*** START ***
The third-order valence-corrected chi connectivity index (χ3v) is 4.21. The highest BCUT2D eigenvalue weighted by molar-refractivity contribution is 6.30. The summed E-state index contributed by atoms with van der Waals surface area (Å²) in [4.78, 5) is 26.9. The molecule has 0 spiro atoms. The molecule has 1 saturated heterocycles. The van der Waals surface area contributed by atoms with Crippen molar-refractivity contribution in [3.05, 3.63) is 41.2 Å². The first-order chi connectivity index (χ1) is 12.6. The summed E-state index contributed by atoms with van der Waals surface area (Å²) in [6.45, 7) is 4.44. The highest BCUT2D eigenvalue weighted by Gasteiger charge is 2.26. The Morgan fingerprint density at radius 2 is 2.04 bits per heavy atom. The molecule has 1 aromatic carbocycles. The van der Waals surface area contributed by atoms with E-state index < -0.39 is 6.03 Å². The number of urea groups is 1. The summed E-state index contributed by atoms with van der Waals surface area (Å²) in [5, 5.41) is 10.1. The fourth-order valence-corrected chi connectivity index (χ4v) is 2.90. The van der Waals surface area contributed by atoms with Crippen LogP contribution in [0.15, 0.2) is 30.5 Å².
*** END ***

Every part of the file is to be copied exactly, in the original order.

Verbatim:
The third-order valence-corrected chi connectivity index (χ3v) is 4.21. The highest BCUT2D eigenvalue weighted by molar-refractivity contribution is 6.30. The summed E-state index contributed by atoms with van der Waals surface area (Å²) in [4.78, 5) is 26.9. The molecule has 0 spiro atoms. The molecule has 1 saturated heterocycles. The van der Waals surface area contributed by atoms with Crippen molar-refractivity contribution in [3.05, 3.63) is 41.2 Å². The first-order chi connectivity index (χ1) is 12.6. The summed E-state index contributed by atoms with van der Waals surface area (Å²) in [6.45, 7) is 4.44. The highest BCUT2D eigenvalue weighted by Gasteiger charge is 2.26. The Morgan fingerprint density at radius 2 is 2.04 bits per heavy atom. The molecule has 1 aromatic carbocycles. The van der Waals surface area contributed by atoms with E-state index < -0.39 is 6.03 Å². The number of urea groups is 1. The summed E-state index contributed by atoms with van der Waals surface area (Å²) in [5, 5.41) is 10.1. The fourth-order valence-corrected chi connectivity index (χ4v) is 2.90. The van der Waals surface area contributed by atoms with Crippen LogP contribution in [0.15, 0.2) is 30.5 Å².